The far mountains were a lot of fun to do.That area is mostly a a big plane of abstract brush work if taken just by itself. I purposely painted this area more pale than the photo indicated but I find if I over do it a little I can gain even more depth. The paint is pretty thick and the brush work was laid in quickly. I put in a little detail in the trees with the tree trunks and I corrected that silly “S” curve trunk far right. After painting the sky it was just a matter painting bird holes and bringing all the edges together.

I tried to paint the sky with the same energy and brush work I’ve managed every where else in this painting. I’ve stopped painting for today and what worries me every time I put my brushes up is, “Will I be able to come back later and find the same energy I had today?” Cross yer fingers!! EW

Such a deal!!!!

Posted in Uncategorized on October 18, 2008 by Eldon

oil 18×24 inches untitled
This is for the auction. We’re raising money for the ranchers in S.E. Colorado so they can fight the fight! The United States Army is trying to pull off the biggest land grab in U.S. history and the folks in S.E. Colorado are in danger of losing their lands and their way of life. There’s a bunch of us that don’t want to see that happen so as a means of raising some money for the cause we’re doing an art auction. It’s going to be held here in Denver at the Standing Sun Art Gallery, 826 Sante Fe Drive. The paintings will all be from the area the Army is looking to snag. The show will hang Dec. 4th and 5th with the 5th being the Sante Fe Art District First Friday Art Walk. Anyone interested in purchasing art work from this show can bid in the gallery or (rumor has it, more info later) on line.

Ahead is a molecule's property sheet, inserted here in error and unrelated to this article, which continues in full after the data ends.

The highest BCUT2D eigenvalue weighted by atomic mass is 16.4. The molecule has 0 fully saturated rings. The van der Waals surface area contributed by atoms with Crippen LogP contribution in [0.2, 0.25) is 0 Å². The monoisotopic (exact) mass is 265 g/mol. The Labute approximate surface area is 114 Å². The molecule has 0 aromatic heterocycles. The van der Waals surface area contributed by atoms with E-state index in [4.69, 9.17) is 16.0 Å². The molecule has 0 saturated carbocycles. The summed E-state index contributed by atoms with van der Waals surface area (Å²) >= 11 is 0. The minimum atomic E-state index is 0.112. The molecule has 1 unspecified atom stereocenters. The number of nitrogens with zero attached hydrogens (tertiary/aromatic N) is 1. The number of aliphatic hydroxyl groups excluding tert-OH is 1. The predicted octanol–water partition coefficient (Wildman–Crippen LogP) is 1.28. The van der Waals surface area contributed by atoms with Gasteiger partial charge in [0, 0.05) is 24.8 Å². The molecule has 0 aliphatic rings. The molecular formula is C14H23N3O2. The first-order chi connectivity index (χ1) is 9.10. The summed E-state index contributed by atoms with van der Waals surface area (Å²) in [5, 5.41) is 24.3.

Why would you want to? Well, it’s a no minimum bid arrangement. This means anyone bidding could possibly pick up some really nice work by some really talented big name artists for dirt cheap. AND….You’ll be helping out immensely. None of us know how this is going to work out but it will work out and we hope it is not in the favor of the U.S Army.

And now!!!!   Drum roll……………more from the archives!

My grandson Victor. Handsome lad yes? This pencil drawing is several years old as Vic is now 17. It’s part of a small group of whimsical images I’ve done just for myself.